Road portrait: Boundary Street
Boundary Street separated the cities of Port and South Melbourne when that boundary meant something.
Boundary St is yet another straight and purposeful street heading from Crockford St towards Lorimer Street and the Yarra River. Its former connection with the River is now interrupted by the many lanes of the Westgate Freeway.
When he was a boy, G said, you could look down the street and see which ships were on the River. Now you know the River by the towers of Yarra’s Edge.
This was the dirty, smelly end of town. The South Melbourne abattoirs were at the end of the street – only closing in the 1970s. J. Kitchen and Son set up their soap and candle factory on the large site between Ingles and Boundary St to be near to the ready supply of tallow from the abattoirs. Later, the South Melbourne tip came to occupy its present site at White St.
Until 2012, when Fishermans Bend was re-zoned to Capital City zone, these sites were separated from residential areas (although the smell respected no boundaries). The smell was said to be worth at least a goal to the home side at the Port Melbourne Football ground.
The soap factory was sold for residential development. It was the first site in Fishermans Bend to get development approval in 2013 following the re-zoning. Now a whole estate of wall to wall townhouses is carpeting this large block which has a frontage to Boundary St directly opposite the former tip – now the Resource Recovery (Transfer) Station (RRTS).
The RRTS accepts many items for recovery – mattresses, electronic waste, paint, oil, white goods, green waste. It is also a source of free garden mulch and the receiving place for spring cleans that happen at any time of the year.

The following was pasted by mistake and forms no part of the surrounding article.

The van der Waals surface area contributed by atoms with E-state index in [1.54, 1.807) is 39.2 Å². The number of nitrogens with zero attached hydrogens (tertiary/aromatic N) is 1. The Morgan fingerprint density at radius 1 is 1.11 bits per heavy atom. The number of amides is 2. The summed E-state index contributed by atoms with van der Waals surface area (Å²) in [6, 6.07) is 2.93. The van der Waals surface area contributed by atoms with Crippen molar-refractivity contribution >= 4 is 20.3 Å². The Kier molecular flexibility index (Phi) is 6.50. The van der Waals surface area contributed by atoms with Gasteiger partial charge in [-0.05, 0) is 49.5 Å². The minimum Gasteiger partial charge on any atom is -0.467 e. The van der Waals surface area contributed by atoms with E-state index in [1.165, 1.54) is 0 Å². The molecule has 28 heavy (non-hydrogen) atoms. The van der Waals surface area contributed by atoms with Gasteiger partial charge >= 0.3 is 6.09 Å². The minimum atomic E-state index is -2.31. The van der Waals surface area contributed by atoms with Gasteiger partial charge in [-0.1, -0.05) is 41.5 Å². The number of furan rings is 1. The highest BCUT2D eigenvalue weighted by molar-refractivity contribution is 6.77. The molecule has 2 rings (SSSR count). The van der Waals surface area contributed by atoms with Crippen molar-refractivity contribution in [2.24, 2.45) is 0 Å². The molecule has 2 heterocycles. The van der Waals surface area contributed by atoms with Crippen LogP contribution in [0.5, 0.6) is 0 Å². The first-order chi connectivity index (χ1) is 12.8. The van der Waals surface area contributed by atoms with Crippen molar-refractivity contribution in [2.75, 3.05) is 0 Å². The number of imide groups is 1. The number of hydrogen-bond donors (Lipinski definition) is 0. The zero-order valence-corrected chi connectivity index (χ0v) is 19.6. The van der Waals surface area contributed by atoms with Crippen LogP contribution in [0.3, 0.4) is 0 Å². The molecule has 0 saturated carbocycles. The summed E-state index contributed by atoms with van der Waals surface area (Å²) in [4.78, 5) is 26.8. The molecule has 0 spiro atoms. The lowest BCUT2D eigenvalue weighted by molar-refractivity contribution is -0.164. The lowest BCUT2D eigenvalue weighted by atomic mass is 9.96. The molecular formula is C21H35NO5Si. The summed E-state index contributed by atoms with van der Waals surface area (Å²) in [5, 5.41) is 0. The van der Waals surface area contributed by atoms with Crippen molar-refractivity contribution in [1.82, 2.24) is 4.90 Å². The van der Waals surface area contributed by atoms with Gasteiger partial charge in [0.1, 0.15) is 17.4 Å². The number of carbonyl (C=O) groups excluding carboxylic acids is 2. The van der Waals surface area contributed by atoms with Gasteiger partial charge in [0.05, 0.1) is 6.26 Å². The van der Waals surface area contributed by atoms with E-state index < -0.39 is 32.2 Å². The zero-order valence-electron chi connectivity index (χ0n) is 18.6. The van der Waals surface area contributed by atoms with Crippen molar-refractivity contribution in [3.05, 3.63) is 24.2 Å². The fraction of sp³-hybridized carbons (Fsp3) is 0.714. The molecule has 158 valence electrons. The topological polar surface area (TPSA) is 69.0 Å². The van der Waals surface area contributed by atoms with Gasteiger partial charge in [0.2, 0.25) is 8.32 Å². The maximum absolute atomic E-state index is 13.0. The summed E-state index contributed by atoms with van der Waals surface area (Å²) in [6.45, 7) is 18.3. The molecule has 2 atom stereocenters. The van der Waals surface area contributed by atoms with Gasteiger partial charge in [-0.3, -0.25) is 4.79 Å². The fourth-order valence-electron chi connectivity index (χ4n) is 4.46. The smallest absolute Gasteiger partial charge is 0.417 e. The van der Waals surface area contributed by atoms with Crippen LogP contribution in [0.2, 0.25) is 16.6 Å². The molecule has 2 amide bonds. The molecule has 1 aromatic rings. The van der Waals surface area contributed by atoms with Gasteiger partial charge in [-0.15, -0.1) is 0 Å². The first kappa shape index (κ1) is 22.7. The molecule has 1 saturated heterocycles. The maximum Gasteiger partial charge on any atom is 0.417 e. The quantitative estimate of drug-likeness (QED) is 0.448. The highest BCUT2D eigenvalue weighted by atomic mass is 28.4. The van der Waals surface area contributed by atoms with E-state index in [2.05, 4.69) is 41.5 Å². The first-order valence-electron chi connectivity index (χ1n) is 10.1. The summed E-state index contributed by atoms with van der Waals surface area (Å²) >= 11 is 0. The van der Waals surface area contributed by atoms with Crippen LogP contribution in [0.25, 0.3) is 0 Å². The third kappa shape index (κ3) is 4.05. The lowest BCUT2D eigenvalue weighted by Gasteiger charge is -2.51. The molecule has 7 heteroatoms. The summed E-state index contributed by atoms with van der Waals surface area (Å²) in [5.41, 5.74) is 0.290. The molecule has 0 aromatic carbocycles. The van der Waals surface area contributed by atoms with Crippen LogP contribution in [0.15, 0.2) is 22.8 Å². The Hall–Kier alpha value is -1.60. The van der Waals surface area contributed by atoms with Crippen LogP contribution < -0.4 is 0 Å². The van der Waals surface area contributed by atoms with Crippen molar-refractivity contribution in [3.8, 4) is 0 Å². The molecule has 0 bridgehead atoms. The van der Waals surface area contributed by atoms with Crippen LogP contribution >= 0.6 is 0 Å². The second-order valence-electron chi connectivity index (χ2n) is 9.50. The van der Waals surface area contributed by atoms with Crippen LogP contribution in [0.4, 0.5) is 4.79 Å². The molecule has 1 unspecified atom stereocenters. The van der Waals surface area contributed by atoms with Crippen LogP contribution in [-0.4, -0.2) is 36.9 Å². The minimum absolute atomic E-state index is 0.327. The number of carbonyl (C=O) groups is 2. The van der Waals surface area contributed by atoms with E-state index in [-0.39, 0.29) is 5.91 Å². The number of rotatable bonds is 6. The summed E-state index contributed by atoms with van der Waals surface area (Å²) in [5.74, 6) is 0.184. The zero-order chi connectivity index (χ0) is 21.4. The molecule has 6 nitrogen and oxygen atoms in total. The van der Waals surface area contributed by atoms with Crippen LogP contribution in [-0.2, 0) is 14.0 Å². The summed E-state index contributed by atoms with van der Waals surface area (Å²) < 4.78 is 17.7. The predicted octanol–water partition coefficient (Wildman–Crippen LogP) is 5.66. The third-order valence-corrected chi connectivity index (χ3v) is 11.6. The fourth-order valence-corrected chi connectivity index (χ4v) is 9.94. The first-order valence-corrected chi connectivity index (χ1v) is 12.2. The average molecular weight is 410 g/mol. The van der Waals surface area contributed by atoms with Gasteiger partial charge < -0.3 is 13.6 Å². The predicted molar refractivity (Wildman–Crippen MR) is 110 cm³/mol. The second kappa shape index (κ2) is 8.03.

But it is what it says it is – a transfer station. The contents of more than 38,000 waste bins and 34,0001 recycling bins collected each week from Port Phillip householders head from here to landfill and to SKM’s recycling depot and other specialist recyclers.
The RRTS occupies a large site. It is exceptionally rare in Fishermans Bend for being in public – council and crown – ownership. The site has been nominated as open space in the draft Fishermans Bend framework.
It is anticipated that within five years, the RRTS will need to move – both to make best public use of this precious land and as the use becomes increasingly incompatible with the growing residential population in Fishermans Bend.
In many areas, people see Fishermans Bend as an opportunity to do things differently and put new ideas and technologies to work.
The Metropolitan Waste and Resource Recovery Group has developed a strategy for a more ambitious approach to waste management in Fishermans Bend, though I was disappointed by how little attention it pays to waste avoidance as a first principle.
Waste, as many observe, is really a design issue. And that includes the design of buildings. Currently recycling rates for apartments are low – 25% to the metropolitan average of 40 – 50%. It is imperative that in planning for a future 80,000 people, mostly living in multi-unit developments, that planning and building arrangements in Fishermans Bend make avoidance of waste of all kinds and competent recycling the default option.
China’s decision to no longer accept our recycling has also revealed the vulnerability of our current arrangements and added urgency to managing recycling differently.
A new site will need to be found in the employment precinct of Fishermans Bend for a facility to put these ambitious ideas into practice. And hopefully we’ll still be able to get mulch.
1 City of Port Phillip Annual Report 2016/17t